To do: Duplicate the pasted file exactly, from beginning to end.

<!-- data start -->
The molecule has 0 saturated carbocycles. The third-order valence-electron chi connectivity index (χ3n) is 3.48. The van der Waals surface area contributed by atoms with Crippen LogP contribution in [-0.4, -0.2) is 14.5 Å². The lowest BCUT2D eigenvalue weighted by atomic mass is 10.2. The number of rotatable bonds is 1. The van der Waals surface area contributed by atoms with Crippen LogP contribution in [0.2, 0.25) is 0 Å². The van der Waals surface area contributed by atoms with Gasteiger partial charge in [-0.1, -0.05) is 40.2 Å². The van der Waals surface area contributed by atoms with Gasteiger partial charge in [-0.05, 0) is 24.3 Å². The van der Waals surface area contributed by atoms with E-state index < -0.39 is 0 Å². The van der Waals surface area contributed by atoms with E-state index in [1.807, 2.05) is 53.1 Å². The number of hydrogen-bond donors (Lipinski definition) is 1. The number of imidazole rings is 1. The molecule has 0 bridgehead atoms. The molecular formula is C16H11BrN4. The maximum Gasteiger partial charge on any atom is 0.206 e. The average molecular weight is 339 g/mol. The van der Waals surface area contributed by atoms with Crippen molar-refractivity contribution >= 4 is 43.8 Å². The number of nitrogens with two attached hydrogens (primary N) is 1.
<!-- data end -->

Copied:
The molecule has 0 saturated carbocycles. The third-order valence-electron chi connectivity index (χ3n) is 3.48. The van der Waals surface area contributed by atoms with Crippen LogP contribution in [-0.4, -0.2) is 14.5 Å². The lowest BCUT2D eigenvalue weighted by atomic mass is 10.2. The number of rotatable bonds is 1. The van der Waals surface area contributed by atoms with Crippen LogP contribution in [0.2, 0.25) is 0 Å². The van der Waals surface area contributed by atoms with Gasteiger partial charge in [-0.1, -0.05) is 40.2 Å². The van der Waals surface area contributed by atoms with Gasteiger partial charge in [-0.05, 0) is 24.3 Å². The van der Waals surface area contributed by atoms with E-state index < -0.39 is 0 Å². The van der Waals surface area contributed by atoms with E-state index in [1.807, 2.05) is 53.1 Å². The number of hydrogen-bond donors (Lipinski definition) is 1. The number of imidazole rings is 1. The molecule has 0 bridgehead atoms. The molecular formula is C16H11BrN4. The maximum Gasteiger partial charge on any atom is 0.206 e. The average molecular weight is 339 g/mol. The van der Waals surface area contributed by atoms with Crippen molar-refractivity contribution >= 4 is 43.8 Å². The number of nitrogens with two attached hydrogens (primary N) is 1.